Tip for pros : you should never encourage your users to use outdated browsers or actively support them. Even if you took all the necessary precautions, other web developers did not. Encourage users to use the latest supported version of one of the major browsers.

Vendor or standard bug?

The fact that a regular user accesses our application through the help of third-party client software (the browser) adds another layer that complicates the way to comfortable and safe web browsing: the browser itself can be a source of security vulnerabilities.

Vendors, as a rule, provide rewards (also known as bug-bounty) to security researchers who may look for vulnerabilities in the browser itself. These errors are not related to your web application, but to how the browser itself manages security.

For example, the Chrome rewards programallows security researchers to contact the Chrome security team to report vulnerabilities they have discovered. If the presence of the vulnerability is confirmed, a fix will be issued and, as a rule, a security notice will be published, and the researcher will receive (usually financial) rewards from the program.

Companies such as Google are investing quite substantial capital in their Bug Bounty programs, as this allows companies to attract many researchers, promising them financial gain if they discover any problems with the software under test.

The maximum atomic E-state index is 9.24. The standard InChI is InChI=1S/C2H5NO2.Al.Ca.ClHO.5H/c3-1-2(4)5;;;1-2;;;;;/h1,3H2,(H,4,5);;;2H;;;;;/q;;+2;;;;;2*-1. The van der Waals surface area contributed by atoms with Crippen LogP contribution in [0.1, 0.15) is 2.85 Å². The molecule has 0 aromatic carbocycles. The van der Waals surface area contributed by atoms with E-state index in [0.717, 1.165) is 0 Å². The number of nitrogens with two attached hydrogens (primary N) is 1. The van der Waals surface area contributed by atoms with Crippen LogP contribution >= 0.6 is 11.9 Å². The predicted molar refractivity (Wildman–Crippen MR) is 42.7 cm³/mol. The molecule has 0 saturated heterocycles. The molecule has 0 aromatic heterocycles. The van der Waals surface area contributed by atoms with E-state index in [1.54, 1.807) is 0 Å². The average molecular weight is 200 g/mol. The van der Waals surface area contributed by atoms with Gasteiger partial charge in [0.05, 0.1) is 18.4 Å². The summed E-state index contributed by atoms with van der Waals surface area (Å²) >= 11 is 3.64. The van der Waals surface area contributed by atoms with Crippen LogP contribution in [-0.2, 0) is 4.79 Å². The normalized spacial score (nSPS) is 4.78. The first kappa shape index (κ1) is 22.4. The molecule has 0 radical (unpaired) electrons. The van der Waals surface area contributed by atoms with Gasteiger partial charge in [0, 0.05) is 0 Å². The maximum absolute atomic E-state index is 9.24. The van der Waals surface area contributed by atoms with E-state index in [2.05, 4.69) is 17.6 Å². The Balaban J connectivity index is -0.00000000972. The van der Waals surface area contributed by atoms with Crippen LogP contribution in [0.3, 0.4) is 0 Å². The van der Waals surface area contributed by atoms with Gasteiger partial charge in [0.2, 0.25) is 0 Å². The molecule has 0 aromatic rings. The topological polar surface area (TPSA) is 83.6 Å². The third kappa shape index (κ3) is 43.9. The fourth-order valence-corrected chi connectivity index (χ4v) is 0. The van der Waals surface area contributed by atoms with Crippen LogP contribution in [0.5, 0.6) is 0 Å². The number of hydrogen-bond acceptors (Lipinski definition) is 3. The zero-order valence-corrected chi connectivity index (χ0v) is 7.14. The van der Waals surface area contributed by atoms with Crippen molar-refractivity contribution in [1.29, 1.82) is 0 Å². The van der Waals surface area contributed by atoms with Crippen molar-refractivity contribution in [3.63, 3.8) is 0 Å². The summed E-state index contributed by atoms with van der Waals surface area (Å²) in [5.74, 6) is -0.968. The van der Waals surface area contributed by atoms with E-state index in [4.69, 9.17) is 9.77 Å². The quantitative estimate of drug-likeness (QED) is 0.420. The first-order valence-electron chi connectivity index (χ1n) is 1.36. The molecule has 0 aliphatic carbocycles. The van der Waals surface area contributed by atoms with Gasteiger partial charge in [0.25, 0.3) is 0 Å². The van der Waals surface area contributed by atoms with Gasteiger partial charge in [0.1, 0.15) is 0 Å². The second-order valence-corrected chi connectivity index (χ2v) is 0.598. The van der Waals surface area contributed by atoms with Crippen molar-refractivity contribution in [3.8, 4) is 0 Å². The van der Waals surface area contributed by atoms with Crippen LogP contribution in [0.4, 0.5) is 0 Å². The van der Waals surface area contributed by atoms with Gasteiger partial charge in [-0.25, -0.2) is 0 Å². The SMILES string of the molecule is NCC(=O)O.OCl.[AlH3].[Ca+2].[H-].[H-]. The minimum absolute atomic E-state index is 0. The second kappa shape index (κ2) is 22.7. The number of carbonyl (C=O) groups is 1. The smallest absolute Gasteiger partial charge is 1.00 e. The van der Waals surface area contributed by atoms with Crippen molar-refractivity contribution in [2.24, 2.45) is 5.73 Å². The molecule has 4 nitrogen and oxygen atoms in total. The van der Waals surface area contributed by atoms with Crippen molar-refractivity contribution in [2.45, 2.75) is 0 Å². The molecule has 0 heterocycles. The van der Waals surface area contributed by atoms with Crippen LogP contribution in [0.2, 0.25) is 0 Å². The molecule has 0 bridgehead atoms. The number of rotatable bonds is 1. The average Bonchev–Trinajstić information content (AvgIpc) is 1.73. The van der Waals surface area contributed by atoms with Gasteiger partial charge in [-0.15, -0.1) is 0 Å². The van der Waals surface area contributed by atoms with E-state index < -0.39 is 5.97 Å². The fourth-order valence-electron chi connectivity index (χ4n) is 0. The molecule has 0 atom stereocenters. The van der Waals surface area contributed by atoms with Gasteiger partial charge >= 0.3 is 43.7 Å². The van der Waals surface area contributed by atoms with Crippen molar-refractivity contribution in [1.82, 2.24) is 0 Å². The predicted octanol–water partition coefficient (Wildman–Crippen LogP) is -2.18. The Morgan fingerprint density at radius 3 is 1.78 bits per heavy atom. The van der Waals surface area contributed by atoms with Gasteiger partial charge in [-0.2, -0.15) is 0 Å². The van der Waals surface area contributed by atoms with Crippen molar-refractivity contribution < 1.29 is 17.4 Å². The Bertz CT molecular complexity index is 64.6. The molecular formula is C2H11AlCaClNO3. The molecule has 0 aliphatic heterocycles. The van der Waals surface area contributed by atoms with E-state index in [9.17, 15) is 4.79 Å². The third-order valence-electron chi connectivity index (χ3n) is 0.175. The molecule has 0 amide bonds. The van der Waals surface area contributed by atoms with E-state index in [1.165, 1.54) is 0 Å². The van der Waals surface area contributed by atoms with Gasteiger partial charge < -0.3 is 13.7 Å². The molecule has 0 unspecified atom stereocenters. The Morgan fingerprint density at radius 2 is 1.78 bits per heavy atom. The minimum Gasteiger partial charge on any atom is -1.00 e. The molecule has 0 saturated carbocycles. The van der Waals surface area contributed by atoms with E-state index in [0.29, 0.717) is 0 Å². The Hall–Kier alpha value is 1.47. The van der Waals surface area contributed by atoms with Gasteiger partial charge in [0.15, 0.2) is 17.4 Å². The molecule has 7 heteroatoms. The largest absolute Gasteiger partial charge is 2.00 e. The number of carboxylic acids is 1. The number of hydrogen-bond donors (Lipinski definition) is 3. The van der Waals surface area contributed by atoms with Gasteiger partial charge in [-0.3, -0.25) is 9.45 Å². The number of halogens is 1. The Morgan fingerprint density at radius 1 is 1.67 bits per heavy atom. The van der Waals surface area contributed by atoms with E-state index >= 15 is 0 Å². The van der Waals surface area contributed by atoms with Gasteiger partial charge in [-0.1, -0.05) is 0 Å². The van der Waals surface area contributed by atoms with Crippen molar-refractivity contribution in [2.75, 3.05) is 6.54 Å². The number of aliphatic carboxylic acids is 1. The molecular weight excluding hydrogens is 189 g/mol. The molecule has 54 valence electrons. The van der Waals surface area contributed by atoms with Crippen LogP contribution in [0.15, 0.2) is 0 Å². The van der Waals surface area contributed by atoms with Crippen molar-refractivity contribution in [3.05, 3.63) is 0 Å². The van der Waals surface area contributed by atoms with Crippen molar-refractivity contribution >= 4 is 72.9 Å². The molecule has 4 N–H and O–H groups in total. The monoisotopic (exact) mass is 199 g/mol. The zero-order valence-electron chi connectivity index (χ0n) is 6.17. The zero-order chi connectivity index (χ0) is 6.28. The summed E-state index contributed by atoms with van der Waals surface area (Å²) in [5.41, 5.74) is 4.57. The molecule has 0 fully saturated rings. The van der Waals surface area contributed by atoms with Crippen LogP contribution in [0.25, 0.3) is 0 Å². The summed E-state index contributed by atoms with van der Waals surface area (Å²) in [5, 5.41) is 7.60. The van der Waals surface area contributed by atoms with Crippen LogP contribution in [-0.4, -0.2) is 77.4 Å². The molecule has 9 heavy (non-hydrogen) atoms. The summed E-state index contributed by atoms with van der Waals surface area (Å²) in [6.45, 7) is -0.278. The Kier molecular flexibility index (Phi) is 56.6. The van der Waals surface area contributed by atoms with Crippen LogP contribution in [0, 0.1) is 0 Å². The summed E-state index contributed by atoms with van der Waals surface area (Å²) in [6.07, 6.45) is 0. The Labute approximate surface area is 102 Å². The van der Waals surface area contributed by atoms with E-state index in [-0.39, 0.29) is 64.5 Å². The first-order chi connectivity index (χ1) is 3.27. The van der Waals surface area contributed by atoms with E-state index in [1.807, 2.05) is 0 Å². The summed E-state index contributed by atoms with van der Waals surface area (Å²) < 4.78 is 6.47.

In the Bug Bounty program, everyone wins: the supplier manages to increase the security of their software, and researchers pay for their finds. We will discuss these programs later, as I believe that the initiatives of Bug Bounty deserve a separate section in the landscape of security aspects.

Jake Archibald (Jake Archibald) - Google’s “ lawyer ” developer who discovered a vulnerability affecting several browsers. He documented his efforts to find it, the process of referring to various vendors affected by the vulnerability, and the reaction of vendor representatives in an interesting blog post , which I recommend that you read.

Developer Browser

By now, we should have understood a very simple, but quite important concept: browsers are just HTTP clients created for the “average” Internet user.

Browsers are definitely more powerful than a simple HTTP client for any platform (for example, remember that NodeJS has a dependency on 'http'), but in the end they are “just” a product of the natural evolution of simpler HTTP clients.

As for developers, our HTTP client is probably cURL from Daniel Stenberg, one of the most popular programs that web developers use daily. It allows us to perform HTTP exchange on the fly by sending an HTTP request from our command line:

$ curl -I localhost:8080
HTTP/1.1 200 OK
server: ecstatic-2.2.1
Content-Type: text/html
etag: "23724049-4096-"2018-07-20T11:20:35.526Z""